Stained finger a matter of pride for Malaysians

Voters queuing up to cast their ballots during the 14th general election at SK Taman Seri Kota in Yong Peng, Johor. — filepic

THERE is a new “badge of honour” that most Malaysian adults have been wearing the past week – the indelible ink stain on their index finger.

It is with pride that we wear this “badge of honour”, for it is a symbol of how we had patiently queued on polling day and fulfilled our civic duty to cast our vote.

Adults who were clearly above 21 years old but did not have the indelible ink stain were gently made fun of or questioned as to why they did not vote.

The inked finger has even become a point of conversation after the elections, with people comparing notes about how the inking process was done or how best to remove the stain (bleach, lime and exfoliants were among the suggestions).

The GE14 campaign period has also brought out the best among Malaysians.

Some have been written about, the “amazing race” to get postal ballots from overseas Malaysian voters back to their respective polling centres in time for their votes to be counted, as well as people generously offering carpool services or donating money to strangers so they could return home to vote.

Personally, I observed many good and bad things during the campaign.

I would like to share some of the good things that left an impression on me.

Everything was very orderly and clean at one ceramah I attended, despite the large crowd that turned up.

Instead of the mess that is commonly seen at the end of large-scale events, ceramah attendees took the initiative to clean up after themselves.

They stacked the plastic chairs and threw rubbish into rubbish bins or bags.

As a result of this group effort, the area was cleaned up pretty quickly.

Meanwhile, volunteers offered their time and energy to help candidates or political parties they felt strongly about.

They helped put up and take down banners and posters, distribute manifestos and campaign materials, direct the crowd and traffic at events, as well as take on polling agent and counting agent (PACA) roles.

On polling day, I saw one local resident voluntarily directing traffic around the polling centre.

The man was clearly a resident as he was not wearing any sort of uniform.

It was kind of him to direct traffic and inform motorists where they could park, in an attempt to help ease congestion outside the centre.

One friend posted on Facebook that voters were patient and took care of each other.

“Some went to buy water and gave it to us. Malaysians are the best!” said this friend who spent five hours queuing to vote.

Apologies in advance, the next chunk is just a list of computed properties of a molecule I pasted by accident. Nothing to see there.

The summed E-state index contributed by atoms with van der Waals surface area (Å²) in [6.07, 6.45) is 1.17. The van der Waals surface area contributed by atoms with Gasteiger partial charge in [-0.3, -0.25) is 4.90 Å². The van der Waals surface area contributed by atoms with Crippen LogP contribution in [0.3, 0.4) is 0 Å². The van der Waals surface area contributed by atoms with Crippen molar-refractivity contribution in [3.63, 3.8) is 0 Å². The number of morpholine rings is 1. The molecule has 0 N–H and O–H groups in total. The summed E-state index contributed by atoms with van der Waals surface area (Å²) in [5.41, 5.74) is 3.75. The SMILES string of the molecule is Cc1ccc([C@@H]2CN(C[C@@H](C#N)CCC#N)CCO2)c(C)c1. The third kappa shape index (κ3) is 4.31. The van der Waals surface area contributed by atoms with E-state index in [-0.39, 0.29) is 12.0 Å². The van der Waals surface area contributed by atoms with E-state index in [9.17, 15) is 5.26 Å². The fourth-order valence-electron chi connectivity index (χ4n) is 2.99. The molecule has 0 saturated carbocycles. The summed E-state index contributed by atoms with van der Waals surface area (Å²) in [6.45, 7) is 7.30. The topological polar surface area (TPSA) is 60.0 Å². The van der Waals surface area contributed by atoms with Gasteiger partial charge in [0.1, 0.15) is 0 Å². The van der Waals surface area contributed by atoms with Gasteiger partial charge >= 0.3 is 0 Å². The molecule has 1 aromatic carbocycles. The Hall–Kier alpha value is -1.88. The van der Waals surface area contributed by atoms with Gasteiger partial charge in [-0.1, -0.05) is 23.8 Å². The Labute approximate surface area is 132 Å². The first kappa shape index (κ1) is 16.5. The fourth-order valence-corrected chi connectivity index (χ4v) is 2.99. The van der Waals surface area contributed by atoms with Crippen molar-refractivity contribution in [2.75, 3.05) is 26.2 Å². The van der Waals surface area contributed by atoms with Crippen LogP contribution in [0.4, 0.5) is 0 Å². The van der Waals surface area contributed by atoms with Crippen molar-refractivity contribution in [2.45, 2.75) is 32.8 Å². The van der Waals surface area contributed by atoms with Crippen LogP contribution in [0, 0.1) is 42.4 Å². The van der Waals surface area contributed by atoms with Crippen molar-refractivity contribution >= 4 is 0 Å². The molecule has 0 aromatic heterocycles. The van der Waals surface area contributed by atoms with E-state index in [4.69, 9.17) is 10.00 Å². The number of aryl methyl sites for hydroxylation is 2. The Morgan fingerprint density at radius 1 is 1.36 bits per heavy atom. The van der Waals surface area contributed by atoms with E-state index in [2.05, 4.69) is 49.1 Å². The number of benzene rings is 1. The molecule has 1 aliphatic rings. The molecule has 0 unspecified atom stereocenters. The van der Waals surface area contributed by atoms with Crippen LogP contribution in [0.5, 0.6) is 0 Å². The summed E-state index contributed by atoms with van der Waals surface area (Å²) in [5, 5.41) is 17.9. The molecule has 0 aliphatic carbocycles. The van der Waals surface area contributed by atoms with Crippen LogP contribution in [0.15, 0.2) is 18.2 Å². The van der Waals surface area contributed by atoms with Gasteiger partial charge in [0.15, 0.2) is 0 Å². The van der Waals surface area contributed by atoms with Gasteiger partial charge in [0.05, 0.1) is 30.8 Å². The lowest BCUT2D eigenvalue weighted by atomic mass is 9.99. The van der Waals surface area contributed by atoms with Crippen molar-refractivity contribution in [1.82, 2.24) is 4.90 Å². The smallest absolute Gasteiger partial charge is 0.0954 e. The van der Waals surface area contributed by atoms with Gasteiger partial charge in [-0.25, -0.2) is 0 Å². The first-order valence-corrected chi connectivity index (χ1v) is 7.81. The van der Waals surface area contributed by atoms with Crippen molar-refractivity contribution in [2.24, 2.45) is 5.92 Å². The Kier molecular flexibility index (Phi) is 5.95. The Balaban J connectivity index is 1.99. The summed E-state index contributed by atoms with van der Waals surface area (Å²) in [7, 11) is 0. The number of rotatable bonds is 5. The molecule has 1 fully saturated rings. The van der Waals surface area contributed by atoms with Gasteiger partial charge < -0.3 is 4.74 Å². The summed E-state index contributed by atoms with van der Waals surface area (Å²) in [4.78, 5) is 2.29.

I saw and overheard voters offering to share umbrellas or fans to cool each other down as they queued under the hot sun while waiting for their turn to vote.

One guy with a particularly booming voice would periodically shout “Tumpang lalu! Tumpang lalu!” (Make way! Make way!) whenever an election officer, pregnant woman or disabled person needed to squeeze through to get to their respective voting streams.

I also saw strangers bonding over the free or discounted meals and drinks that we got to enjoy upon showing our inked fingers at selected eateries.

Voters exchanged smiles and shared tables at crowded restaurants and cafes, as we savoured our burger, nasi lemak, ice cream and coffee treats.

However, having witnessed how long the voting process took, my colleagues and I felt that there were several procedures that could be improved further so voters do not have to wait for hours just to cast their ballot in future.

One is to have more voting streams in larger voting centres, or to have more voting centres in areas where there is a larger pool of voters, to shorten the queue.

Another suggestion is to have more signage or instructions in prominent locations.

These signage should indicate where the voting streams are (some colleagues ended up having to direct voters to the right rooms), and whether or not voters need to collect a number slip from the entrance counters before going to their respective voting streams.

It would also have been helpful if all election officers had undergone the same basic training and gave standard instructions.

Instead, my colleagues and I had to deal with officers giving contradictory rules that made us confused as to what was right or wrong.

One colleague even suggested that tertiary-level students be educated on voting rights and the importance of being a registered voter.

“A topic on voting rights should be included in the Malaysian Studies subject so that young adults are better informed on what they can and cannot do,” she said.

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